thumbnailFigure 2. Examination of the polymerase chain reaction (PCR) for T-cell receptor gamma from DNA extracted from formalin-fixed, paraffin-embedded whole tissue sections (current lymph node as well as tissue from the initial diagnosis) using a high-resolution fragment length analyser. Monoclonal gene rearrangements are identified as prominent, single-sized amplification products. This is seen in both samples, with a fragment length analysis showing a “peak” (black arrow) at 191 base pairs length in two subsequent runs, suggesting clonally-related relapse. The bottom line (red) reveals the size of the fragment size.

Retrospective immunohistochemical studies of the initial biopsy

The initial lymph node biopsy was retrospectively analysed for the expression of CD20 in light of the suspected lymphoma relapse. The initial biopsy showed features consistent with AITL (expression of CD4, sparing of peripheral cortical sinuses, slightly expanded follicular dendritic cell meshworks, abundance of high endothelial vascular structures), the blasts were CD10-negative (PD1 and CXCL13 were not yet available at the time of diagnosis in our laboratory), so that the diagnosis of a peripheral T-cell lymphoma, NOS was preferred at that time, which was also in line with the lack of the typical biological AITL syndrome, except for minimal exanthema. Retrospective analysis showed presence of PD1- and partially CXCL13-positive atypical cells in the initial biopsy. DNA extraction and PCR-based T-cell receptor gamma fragment length analysis revealed, as already mentioned, the same clonal T-cell population in the initial biopsy as in the relapse. Therefore the initial diagnosis was modified accordingly. Careful comparison between the B-cell markers (CD20, CD79a and PAX5) as well as the T-cell marker CD3 and marker for TFH cells (PD-1) did not suggest co-expression of CD20 on the neoplastic T-cells at the time of initial diagnosis (Figure 3). Thus, we assume that expression of CD20 was acquired by the AITL at the time of relapse. In addition, morphological comparison between the initial biopsy from 2004 and the biopsy from 2011 displayed a significant increase in neoplastic cells in the latter compared to the former, but no cytomorphological signs of progression such as the presence of frank anaplasia of the tumour cells.

thumbnailFigure 3. Immunochemical stainings of the lymph node biopsy form 2011 (top row) as well as from the initial biopsy from 2004 (bottom row). In the top row, PD-1 and CD20 equally mark the neoplastic T-cells, whilst staining for CD79a provides the contrast to CD20, highlighting the sparse B-cell infiltrate. Only CD20-CD79a double positive cells represent B-cells, the (PD-1 positive) CD20 positive, CD79a negative cells effectively represent the neoplastic T-cell population. In the initial lymph node biopsy in the bottom row retrospective PD-1 staining marks the neoplastic T-cells. In contrast to the differing staining pattern in the top row, the CD20 and CD79a mark a different population of cells, namely an infiltrate of reactive B-cells.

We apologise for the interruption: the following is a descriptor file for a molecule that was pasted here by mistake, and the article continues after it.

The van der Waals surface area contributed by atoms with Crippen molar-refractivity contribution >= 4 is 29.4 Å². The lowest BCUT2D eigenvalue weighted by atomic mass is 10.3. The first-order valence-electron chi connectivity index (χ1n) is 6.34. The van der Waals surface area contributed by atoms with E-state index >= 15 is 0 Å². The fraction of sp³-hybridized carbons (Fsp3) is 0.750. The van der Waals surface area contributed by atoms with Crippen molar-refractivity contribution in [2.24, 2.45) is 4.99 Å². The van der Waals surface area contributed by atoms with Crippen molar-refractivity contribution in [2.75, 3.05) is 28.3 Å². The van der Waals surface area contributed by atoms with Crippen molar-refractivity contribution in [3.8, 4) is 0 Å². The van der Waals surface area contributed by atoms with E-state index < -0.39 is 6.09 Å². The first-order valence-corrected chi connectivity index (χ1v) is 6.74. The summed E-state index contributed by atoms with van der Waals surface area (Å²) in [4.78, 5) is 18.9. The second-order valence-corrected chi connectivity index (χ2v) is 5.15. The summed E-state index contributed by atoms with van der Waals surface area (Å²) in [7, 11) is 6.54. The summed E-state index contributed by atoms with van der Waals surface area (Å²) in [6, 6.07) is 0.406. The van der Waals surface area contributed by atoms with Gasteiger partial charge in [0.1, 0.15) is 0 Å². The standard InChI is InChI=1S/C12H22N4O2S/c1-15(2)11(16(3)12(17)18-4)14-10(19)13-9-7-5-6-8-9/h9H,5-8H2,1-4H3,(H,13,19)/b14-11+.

Conclusions

We report the case of relapsed AITL, which, in addition to the “classical” follicular helper T-cell (TFH) phenotype [3], displayed a striking expression of CD20. Whilst expression of CD20 has been reported in T-cell lymphomas [6], this case is one of only very few published observations of CD20 expression in AITL and is unique in that the CD20 expression was acquired upon relapse. The first case of CD20-positive AITL was reported by Yokose et al. as peripheral T-cell lymphoma with clinical characteristics resembling angioimmunoblastic lymphadenopathy [7]. The second report was by Tachibana et al. in 2011 [8] with features very similar to the herein presented case, in particular also the acquisition of CD20 expression upon disease progression. Only recently another case was observed by Foukas et al. [9].

Remarkable in our case is the clear-cut positivity of the neoplastic T-cells for CD20, a B-cell marker, and the progression from classical AITL in 2004 to tumour-cell rich AITL in 2011. “Lineage infidelity” of phenotypic markers is a well-documented phenomenon in lymphomas [10-13]. Although the biological mechanisms and significance of this characteristic are poorly understood, it has the potential to cause diagnostic havoc. Therefore a multimodal approach that considers morphology, pheno- and genotypic characteristics is essential to achieve a final correct diagnosis. Hypothetically, CD20 positivity in T-cell lymphomas may include derivation from subsets of CD20 positive T-cells undergoing neoplastic transformation or CD20-acquisition following neoplastic transformation of the T-cells; the latter applying to our case, where CD20 was acquired upon relapse. Indeed, CD20 expression may be acquired in T-cell lymphomas following activation of the T-cells, as has been demonstrated in stimulated lymph nodes from monkeys with simian immunodeficiency virus [14]. This experimental evidence is supported by the current case as well as the series reported by Tachibana, Rahemtullah and colleagues [5,8] where the proportion of CD20/CD30 co-expressing T-cells increased over time. CD20 may therefore represent an “activation marker” acquired after neoplastic T-cell transformation. Another possible explanation for the observed CD20 acquisition may be trogocytosis [15]. Upon interaction with surrounding cells, lymphoid cells, especially CD8 positive cytotoxic lymphocytes and NK-cells, can initiate membrane bridges with target cells, thereby capturing small membrane patches from their interaction partners and in the process potentially acquiring “lineage-foreign” antigens [16]. Since at least in our case there were no morphological hallmarks of cell cannibalism or signs of hemophagocytosis, the AITL was of CD4 lineage and CD20 was the single “lineage-improper” antigen expressed by the malignant cells, we speculate that trogocytosis might not explain our observations.